Five years ago, the Chicago Housing Authority began moving residents out of the infamous Robert Taylor Homes, a two-mile stretch of high-rise buildings saturated with crime and intense poverty.
The goal for this and other areas in the Chicago Housing Authority’s Plan for Transformation: To remove concentrated public housing structures and replace them with mixed-income communities.
Known as Mid-South, the area encompasses four neighborhoods—North Kenwood, Oakland, Douglas and Grand Boulevard, where much of Robert Taylor was located before demolition began—and sits along the lake from 31st Street to 47th Street, stretching west to the Dan Ryan Expressway.
As buildings come down, a host of developers are changing the landscape with a mix of new houses, town homes and condominiums.
Soon, it became apparent that the school system needed to be brought in. The Chicago Public Schools responded with a vision and process aimed at revitalizing public education in this transition community, now served by 21 elementary and four high schools.
“This is an unprecedented approach to educational planning,” CEO Arne Duncan said at a press conference. “Never before has there been this type of link between community revitalization and school development.”
CPS’ vision is to create a variety of schools that focus on strengthening early math and reading skills but still offer parents a choice of specialized curricula. The schools would have preschool programs for every child, after-school programs and direct links to colleges, universities and the working world. And they would be staffed by outstanding principals and teachers. The hope is that, with outstanding programs, middle-income parents would be willing to send their children to schools with low-income children.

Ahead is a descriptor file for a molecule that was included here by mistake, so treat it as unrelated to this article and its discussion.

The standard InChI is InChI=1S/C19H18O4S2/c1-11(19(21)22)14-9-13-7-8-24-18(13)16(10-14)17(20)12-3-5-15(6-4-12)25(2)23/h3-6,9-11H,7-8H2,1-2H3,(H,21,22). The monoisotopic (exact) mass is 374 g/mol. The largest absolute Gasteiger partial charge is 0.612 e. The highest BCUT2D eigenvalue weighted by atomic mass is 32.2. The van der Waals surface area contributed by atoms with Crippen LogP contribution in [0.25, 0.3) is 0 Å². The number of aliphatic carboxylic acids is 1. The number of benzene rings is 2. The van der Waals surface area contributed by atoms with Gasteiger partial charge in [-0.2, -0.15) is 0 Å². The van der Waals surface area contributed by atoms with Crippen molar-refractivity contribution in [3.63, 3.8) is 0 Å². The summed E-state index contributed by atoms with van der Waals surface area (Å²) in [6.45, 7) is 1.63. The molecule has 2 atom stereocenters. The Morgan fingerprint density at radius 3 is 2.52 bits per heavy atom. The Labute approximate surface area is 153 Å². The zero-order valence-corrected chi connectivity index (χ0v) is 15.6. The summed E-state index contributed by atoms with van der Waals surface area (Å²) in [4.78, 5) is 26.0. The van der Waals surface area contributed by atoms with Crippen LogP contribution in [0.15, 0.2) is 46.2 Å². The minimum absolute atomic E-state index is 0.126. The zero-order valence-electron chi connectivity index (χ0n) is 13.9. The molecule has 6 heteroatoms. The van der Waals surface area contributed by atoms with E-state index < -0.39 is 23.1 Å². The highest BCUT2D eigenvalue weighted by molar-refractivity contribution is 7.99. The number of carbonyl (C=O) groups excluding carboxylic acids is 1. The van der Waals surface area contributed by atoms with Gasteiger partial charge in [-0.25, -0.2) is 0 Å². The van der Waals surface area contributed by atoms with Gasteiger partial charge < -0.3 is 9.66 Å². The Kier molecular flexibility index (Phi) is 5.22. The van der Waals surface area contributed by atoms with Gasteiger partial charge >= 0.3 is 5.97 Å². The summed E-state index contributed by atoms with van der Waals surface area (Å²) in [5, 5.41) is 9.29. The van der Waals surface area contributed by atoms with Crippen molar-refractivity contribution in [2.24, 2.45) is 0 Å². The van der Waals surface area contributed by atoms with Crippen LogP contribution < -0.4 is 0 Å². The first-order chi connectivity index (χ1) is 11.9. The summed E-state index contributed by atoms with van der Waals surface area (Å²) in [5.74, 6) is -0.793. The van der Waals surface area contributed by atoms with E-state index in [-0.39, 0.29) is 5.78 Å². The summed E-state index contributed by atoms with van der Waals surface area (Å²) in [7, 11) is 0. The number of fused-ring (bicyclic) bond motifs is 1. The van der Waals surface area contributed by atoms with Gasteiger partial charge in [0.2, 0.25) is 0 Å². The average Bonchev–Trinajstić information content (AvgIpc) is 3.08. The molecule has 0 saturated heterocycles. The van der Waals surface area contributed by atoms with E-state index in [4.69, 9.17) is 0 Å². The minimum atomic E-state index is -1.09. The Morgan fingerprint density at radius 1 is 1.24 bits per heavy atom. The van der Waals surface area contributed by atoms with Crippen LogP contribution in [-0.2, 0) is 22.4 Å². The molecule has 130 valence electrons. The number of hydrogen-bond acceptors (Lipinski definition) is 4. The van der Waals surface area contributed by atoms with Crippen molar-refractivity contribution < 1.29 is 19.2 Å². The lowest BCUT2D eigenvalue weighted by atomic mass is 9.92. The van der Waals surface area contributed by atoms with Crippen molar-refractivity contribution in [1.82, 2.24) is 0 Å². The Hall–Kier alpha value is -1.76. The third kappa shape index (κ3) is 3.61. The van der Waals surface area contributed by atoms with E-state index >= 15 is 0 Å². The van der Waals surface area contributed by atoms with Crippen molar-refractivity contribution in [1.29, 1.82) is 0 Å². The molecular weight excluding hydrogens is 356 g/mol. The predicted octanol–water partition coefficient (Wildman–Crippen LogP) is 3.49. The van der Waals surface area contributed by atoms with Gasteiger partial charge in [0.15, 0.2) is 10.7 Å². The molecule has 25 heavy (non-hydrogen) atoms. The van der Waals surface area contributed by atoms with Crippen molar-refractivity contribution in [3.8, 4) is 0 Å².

With no model to look to, the district assembled a group of advisers—representatives from foundations, universities, area businesses and community groups—to weigh in on what it will take to realize the vision.
“In Mid-South, we are talking about only 3,000 or so students, so this is not a big transformation in terms of the size of it,” says John Ayers, executive director of Leadership for Quality Education. “But bringing in middle income families, that’s what’s drawing all the attention.”
By 2014, the district expects to enroll some 11,800 children in Mid-South schools, up from the 8,600 enrolled this year.
According to one insider, remaking schools is an important positioning tool for CEO Arne Duncan and Mayor Daley.
“This is a key opportunity to do something bold, to show the middle-class families that these schools are for you, and to show that the mayor can undo his father’s legacy—which were high-rise ghettos,” says one person who helped plan new schools for Mid-South.
However, revamping Mid-South schools will be a challenge. Among the 25 schools, 11 are either on probation now or have been in the past. Enrollment is dwindling across the board.
As CPS continues to flesh out a solid plan, to be unveiled in June, critical questions remain. Some local leaders who’ve provided input wonder whether enough middle-class families will move into the area and live alongside public housing residents. They are skeptical that schools can be recast to appeal to middle- and upper-income families, and at the same time, serve the needs of low-income families.
“CPS is offering an excellent time to reexamine how we educate our children,” says Patricia Dowell, a Mid-South resident. “How that gets rolled out is the question. And education for whom?”